VCs These Days Are Off Chasing Unicorns. But You Have Another Funding Option: Acquisition.
Grow Your Business, Not Your Inbox
In today’s competitive venture capital environment, it can prove challenging for startups to secure investors. According to a recent TechCrunch report, VCs are making only half as many investments in technology companies as they did in 2014 and are cutting down on early-stage companies. Instead, they are seeking out “unicorns,” or companies with the potential to lead or dominate their market.
That change means that for your early-stage businesses, it may be worthwhile to rethink how you're going to make it as a startup. And the answer there may be the alternatives to achieving success that don’t involve multi-million dollar funding rounds, inflated valuations and unsustainable burn rates.
A worthwhile consideration? Acquisition.
When most people think of a company being acquired, they envision a fully operational, revenue-generating business with substantial market share. But not all great ideas come in the form of a mature business, so, often, it becomes the old “product vs. business” debate made famous by Shark Tank -- the idea that a singular service doesn’t offer enough profit potential to make an acquisition or investment worthwhile.
In reality, showcasing that you have an innovative idea, understand your market need and have the makings of a talented team can be enough to get your foot in the door with the right potential partner.
With Haven Life, we found the right partner in Massachusetts Mutual Life Insurance Company (MassMutual) more than four years ago. Less than one year later, we started selling term life insurance in our first state.
Other companies have found a parent company in this manner, too -- Twitter bought Periscope before the product was launched, and Pinterest bought the team at Hike Labs while that company was developing its first product.
The right partner can not only provide funding but also catapult you to better success in the long-term. Here's what to consider:
Identify a worthy partner.
Similar to what you'd do when you consider an investment, you’ll want to adequately vet a potential parent company before agreeing to an acquisition. When we were creating our company, our category of insurtech (an industry term for companies/platforms that are technology-focused and working in the insurance space).wasn’t really prevalent at the time; so naturally there was little VC activity in the space. That forced us to think differently about funding and to look at established players, in addition to VCs.
Consider what types of characteristics will best set your company up for success. Does a potential acquirer have a legacy or history of success that will benefit your brand? Will you have support from the right levels of the company? Is there a shared vision about structure and post-acquisition autonomy?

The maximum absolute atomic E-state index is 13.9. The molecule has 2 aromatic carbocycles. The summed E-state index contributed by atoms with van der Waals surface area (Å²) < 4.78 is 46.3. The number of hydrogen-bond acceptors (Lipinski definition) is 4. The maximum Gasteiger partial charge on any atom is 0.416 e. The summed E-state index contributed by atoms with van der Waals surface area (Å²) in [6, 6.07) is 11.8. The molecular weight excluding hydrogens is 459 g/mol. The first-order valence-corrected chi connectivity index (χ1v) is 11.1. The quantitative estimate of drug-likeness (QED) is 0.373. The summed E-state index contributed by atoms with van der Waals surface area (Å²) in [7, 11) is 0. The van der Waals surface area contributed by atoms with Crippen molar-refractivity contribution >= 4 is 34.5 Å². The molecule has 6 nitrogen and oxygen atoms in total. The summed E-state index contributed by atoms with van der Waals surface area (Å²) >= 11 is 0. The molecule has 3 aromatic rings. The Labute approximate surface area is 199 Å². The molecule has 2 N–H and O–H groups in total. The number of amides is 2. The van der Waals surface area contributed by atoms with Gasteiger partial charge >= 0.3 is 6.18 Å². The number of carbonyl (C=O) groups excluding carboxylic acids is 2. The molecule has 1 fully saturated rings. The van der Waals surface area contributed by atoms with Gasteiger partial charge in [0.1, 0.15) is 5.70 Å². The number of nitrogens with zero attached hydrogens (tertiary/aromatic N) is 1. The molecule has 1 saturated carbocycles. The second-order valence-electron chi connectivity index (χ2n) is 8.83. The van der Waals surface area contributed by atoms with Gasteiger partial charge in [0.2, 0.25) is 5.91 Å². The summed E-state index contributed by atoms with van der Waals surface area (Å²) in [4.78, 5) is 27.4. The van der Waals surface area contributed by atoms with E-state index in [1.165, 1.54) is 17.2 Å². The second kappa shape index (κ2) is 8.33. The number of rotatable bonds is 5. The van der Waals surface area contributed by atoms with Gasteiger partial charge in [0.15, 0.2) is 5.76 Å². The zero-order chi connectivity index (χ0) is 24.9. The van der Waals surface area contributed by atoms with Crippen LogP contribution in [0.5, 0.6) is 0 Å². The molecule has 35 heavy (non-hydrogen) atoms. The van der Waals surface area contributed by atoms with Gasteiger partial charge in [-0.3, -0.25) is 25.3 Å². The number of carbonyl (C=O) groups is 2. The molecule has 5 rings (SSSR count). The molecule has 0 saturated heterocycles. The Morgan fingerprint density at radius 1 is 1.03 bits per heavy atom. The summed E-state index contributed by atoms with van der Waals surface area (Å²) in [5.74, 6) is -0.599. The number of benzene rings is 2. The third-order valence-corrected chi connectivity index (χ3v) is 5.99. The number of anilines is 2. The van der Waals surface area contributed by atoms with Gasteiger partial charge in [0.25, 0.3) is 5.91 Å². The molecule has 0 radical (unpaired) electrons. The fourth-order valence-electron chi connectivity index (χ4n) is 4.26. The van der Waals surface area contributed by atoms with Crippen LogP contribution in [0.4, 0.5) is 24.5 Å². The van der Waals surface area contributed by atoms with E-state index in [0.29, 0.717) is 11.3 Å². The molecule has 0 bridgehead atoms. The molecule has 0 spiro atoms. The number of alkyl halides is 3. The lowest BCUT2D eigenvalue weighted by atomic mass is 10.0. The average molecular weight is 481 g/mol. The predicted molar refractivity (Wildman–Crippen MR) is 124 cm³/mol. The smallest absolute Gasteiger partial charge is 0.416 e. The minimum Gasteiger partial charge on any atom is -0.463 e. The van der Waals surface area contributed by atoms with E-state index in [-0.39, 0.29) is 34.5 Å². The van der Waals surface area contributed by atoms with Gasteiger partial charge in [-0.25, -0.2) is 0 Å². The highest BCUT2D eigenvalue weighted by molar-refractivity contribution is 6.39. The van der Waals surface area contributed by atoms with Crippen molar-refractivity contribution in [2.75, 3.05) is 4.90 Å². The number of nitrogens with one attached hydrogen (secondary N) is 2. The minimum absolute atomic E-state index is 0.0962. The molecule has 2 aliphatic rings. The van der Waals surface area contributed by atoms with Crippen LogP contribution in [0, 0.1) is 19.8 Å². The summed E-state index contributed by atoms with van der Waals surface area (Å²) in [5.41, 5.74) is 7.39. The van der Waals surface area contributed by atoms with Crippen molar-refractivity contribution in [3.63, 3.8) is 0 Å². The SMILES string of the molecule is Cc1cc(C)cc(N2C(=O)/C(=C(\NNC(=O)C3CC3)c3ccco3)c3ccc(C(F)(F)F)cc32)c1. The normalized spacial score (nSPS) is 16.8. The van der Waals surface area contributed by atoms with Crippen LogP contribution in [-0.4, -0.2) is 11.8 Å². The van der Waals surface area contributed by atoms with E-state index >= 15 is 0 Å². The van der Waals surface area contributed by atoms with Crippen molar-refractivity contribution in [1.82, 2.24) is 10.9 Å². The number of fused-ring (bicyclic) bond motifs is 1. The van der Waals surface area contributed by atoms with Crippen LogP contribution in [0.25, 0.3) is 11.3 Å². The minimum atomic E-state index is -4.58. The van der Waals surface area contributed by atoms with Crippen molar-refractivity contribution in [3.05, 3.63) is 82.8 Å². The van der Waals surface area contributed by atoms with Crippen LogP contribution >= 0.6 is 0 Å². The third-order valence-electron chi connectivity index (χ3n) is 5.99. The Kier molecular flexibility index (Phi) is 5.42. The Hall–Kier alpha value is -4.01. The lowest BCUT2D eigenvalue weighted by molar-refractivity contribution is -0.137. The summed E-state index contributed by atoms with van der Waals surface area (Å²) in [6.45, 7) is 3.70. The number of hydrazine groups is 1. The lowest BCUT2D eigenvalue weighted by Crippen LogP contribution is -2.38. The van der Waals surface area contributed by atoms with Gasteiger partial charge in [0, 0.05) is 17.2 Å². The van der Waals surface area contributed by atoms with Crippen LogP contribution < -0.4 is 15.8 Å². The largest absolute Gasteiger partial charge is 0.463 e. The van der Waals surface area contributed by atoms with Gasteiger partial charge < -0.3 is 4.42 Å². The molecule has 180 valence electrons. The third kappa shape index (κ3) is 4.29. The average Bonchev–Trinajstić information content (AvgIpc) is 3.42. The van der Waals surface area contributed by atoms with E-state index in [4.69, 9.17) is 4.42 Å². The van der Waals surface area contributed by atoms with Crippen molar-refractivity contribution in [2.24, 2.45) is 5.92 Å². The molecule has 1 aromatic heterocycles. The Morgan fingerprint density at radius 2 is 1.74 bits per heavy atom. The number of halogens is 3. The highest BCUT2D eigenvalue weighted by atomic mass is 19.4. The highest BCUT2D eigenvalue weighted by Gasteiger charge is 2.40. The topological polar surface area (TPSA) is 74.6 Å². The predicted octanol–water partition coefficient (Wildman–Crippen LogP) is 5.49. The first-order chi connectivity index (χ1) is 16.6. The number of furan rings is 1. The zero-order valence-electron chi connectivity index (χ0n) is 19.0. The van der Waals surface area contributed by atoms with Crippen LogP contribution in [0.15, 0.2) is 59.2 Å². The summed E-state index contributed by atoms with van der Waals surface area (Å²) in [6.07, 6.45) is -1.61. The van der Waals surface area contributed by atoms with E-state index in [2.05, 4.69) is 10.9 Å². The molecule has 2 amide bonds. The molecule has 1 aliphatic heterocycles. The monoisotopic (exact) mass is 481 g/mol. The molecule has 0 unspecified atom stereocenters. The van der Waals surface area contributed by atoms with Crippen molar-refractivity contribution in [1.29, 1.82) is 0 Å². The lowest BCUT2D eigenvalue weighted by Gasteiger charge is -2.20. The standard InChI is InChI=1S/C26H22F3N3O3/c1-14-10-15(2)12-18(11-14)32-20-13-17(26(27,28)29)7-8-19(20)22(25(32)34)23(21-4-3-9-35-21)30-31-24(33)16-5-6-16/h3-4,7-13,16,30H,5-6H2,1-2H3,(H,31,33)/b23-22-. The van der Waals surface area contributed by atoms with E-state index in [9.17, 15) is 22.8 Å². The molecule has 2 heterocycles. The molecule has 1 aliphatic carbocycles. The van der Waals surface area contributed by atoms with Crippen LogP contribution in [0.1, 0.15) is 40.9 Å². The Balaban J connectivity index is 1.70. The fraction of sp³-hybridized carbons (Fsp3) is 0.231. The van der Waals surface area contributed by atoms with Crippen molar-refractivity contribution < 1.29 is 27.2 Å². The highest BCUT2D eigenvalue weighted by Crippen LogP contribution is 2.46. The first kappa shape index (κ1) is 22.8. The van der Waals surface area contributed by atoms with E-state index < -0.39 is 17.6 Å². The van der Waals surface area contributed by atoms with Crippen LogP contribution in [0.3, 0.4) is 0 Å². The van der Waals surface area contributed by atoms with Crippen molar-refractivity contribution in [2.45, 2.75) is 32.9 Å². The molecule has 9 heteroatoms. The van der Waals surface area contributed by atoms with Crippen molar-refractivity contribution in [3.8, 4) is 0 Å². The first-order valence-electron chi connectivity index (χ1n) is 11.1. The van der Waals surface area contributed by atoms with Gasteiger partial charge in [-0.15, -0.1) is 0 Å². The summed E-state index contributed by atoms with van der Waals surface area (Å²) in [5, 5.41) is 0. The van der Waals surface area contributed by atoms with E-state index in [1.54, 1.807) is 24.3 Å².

Perfect your pitch.
Pitching to be acquired by a larger company is different from pitching for an investment. With the latter, you’re asking only for a check. But with the former, you’re trying to convince an established brand as to why it needs you as part of its business and why the investment makes sense strategically.
In your pitch, demonstrate the unique value you can bring to each other as partners. Focus on what you do well and why it’s better for you to do it instead of their taking it on internally. For example, most large companies have a lot to gain by letting a nimble startup that can execute quickly join its fold, rather than trying to build out and offer a similar product or service on their own.
As they say, time is money, so a startup’s ability to move, learn and iterate quickly is an attractive quality to a legacy company.
In your pitch, you also want to showcase the risk of inaction. Does the targeted company risk losing out on market opportunity or company growth by not partnering with you --especially if a competitor might? Large companies never want to feel that they are behind the curve, so it's important to highlight disadvantages they might face by remaining stagnant.
Position yourself as a harmonious partner.
Big companies are risk-averse, while startups, by their very nature, are risk-loving. The perception may be that startups are loose cannons that may introduce more risk than most large companies are comfortable with.
Fight that perception: Having an answer to this type of concern is important. You need to show that you want to operate autonomously but that you’re willing to collaborate to ensure you fall in line with your parent company’s ideals, where necessary. If you can do that, you can have a harmonious relationship that advances both your own business and your parent’s.
Pursuing an acquisition over VC funding has its advantages, but it may not be right for every business. If money is all you’re after, then chasing the traditional VC model is perhaps the best fit for your business. However, if you’re seeking a partner that can both provide resources to your business and accelerate its growth trajectory, an acquisition may be the right path forward.